His crowning achievement was the concert celebrating the 30th anniversary of the Summer of Love he staged in Golden Gate Park in 1997, which drew a huge crowd to see old-timers such as Jefferson Starship, Sons of Champlin and Country Joe McDonald at the Beach Chalet Meadow. It was a free concert -- Chet begged, pleaded, wheedled and cajoled the budget out of God knows where -- so he didn't make dime one out of this deal, either. When City Hall sent him a bill for $50,000 worth of police overtime, he told them he didn't have any money, but they could have his jacket.
Helms spent most of the last 20 years of his life operating a tiny Nob Hill art gallery called Atelier Dore, which he financed originally by the sale of one of the few authentic assets he was able to accumulate in his life, a huge painting by 19th century French illustrator Gustav Dore -- hence the gallery name -- which he sold at auction in the early 80s and celebrated in high-style that night backstage at a Grateful Dead concert in New York. When he died, he was years behind in his rent.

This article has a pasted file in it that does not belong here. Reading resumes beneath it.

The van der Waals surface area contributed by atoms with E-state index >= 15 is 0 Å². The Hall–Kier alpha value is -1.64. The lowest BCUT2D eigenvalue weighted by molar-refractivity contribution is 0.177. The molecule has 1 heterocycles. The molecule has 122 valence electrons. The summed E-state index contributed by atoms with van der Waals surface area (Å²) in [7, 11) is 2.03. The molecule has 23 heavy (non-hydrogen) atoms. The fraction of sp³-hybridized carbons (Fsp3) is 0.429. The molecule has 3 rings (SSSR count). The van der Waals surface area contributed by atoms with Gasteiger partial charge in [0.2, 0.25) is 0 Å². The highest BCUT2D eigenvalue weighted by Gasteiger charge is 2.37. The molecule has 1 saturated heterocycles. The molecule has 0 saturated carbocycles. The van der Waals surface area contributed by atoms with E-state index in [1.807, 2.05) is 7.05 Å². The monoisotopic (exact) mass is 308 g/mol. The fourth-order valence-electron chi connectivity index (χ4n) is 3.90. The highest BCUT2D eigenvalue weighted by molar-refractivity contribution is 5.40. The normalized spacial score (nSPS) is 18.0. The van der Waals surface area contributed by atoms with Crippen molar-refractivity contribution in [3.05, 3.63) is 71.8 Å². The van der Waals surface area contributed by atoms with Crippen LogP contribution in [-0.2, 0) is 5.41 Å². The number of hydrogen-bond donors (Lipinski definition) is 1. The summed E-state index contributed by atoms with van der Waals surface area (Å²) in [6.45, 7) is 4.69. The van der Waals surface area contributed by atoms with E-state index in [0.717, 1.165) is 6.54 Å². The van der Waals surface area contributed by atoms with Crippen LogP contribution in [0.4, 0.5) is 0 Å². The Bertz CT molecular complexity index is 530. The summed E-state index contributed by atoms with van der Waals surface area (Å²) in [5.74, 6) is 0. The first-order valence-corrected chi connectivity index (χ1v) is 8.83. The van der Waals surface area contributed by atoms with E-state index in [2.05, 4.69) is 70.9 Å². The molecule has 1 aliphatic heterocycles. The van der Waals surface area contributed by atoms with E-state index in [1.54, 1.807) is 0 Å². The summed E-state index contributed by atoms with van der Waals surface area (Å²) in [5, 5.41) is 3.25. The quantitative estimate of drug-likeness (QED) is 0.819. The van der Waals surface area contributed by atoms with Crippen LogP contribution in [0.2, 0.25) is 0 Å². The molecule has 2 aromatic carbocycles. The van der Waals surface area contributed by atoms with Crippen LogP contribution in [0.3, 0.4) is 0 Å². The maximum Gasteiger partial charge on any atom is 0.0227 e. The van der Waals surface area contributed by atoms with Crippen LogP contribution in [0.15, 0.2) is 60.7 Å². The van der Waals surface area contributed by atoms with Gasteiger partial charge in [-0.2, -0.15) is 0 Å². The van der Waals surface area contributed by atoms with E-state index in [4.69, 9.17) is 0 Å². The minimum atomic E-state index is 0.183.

The Paul Butterfield story is instructive. Impresario Graham never tired of telling it. Graham and Helms began throwing concerts at the Fillmore Auditorium in January 1966 as partners. After a couple of successful concerts, Helms told Graham the next band he wanted to present was the Paul Butterfield Blues Band. The next morning, while Helms slept late as per hippie custom, Graham got up early and called the New York booking agency that represented Butterfield and cut a deal.
Graham loved telling this story. He thought it showed the rewards of diligence, how the early bird gets the worm and the world belongs to those with an alarm clock and some get-up-and-go, a little chutzpah.
To Helms, it was always about the betrayal of a partner. He could be annoying, petulant about perceived slights and close-minded on certain subjects. He did love the spotlight and the approbation that came with it; he would have been pleased to see his obit so prominently placed in the New York Times. But he guarded the lamp of the 60s with steadfast devotion and as long as he lived, it would never be extinguished.
"All-reety," Helms would say, an all-purpose affirmation he used to punctuate conversation.
All-reety to you, too, Chester. That model is now permanently discontinued.
San Francisco Chronicle
29 October 2005